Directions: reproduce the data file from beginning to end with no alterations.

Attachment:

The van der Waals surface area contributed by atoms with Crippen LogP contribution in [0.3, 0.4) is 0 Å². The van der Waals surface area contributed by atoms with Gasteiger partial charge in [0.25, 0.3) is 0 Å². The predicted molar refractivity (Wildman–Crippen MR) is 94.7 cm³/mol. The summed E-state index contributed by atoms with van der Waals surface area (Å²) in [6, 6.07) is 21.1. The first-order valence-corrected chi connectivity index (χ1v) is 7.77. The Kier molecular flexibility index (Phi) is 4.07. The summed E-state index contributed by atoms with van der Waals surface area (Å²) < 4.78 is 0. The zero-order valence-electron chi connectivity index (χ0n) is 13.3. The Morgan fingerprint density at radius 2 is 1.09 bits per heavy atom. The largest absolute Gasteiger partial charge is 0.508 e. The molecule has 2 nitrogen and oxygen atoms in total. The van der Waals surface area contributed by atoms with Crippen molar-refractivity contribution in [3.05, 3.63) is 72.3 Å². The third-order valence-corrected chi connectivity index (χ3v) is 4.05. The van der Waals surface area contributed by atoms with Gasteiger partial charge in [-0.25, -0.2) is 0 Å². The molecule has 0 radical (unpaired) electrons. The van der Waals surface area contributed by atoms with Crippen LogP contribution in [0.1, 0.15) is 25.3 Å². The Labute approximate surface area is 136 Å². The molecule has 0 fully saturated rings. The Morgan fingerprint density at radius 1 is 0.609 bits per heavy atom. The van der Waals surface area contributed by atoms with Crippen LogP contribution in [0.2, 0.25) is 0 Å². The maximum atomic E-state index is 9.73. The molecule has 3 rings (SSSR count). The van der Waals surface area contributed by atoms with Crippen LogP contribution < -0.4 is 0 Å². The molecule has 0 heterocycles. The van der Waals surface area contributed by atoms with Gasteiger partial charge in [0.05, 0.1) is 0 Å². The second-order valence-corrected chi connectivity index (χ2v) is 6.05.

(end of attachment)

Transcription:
The van der Waals surface area contributed by atoms with Crippen LogP contribution in [0.3, 0.4) is 0 Å². The van der Waals surface area contributed by atoms with Gasteiger partial charge in [0.25, 0.3) is 0 Å². The predicted molar refractivity (Wildman–Crippen MR) is 94.7 cm³/mol. The summed E-state index contributed by atoms with van der Waals surface area (Å²) in [6, 6.07) is 21.1. The first-order valence-corrected chi connectivity index (χ1v) is 7.77. The Kier molecular flexibility index (Phi) is 4.07. The summed E-state index contributed by atoms with van der Waals surface area (Å²) < 4.78 is 0. The zero-order valence-electron chi connectivity index (χ0n) is 13.3. The Morgan fingerprint density at radius 2 is 1.09 bits per heavy atom. The largest absolute Gasteiger partial charge is 0.508 e. The molecule has 2 nitrogen and oxygen atoms in total. The van der Waals surface area contributed by atoms with Crippen molar-refractivity contribution in [3.05, 3.63) is 72.3 Å². The third-order valence-corrected chi connectivity index (χ3v) is 4.05. The van der Waals surface area contributed by atoms with Gasteiger partial charge in [-0.25, -0.2) is 0 Å². The molecule has 0 radical (unpaired) electrons. The van der Waals surface area contributed by atoms with Crippen LogP contribution in [0.1, 0.15) is 25.3 Å². The Labute approximate surface area is 136 Å². The molecule has 0 fully saturated rings. The Morgan fingerprint density at radius 1 is 0.609 bits per heavy atom. The van der Waals surface area contributed by atoms with Crippen LogP contribution in [0.2, 0.25) is 0 Å². The maximum atomic E-state index is 9.73. The molecule has 3 rings (SSSR count). The van der Waals surface area contributed by atoms with Crippen LogP contribution < -0.4 is 0 Å². The molecule has 0 heterocycles. The van der Waals surface area contributed by atoms with Gasteiger partial charge in [0.05, 0.1) is 0 Å². The second-order valence-corrected chi connectivity index (χ2v) is 6.05.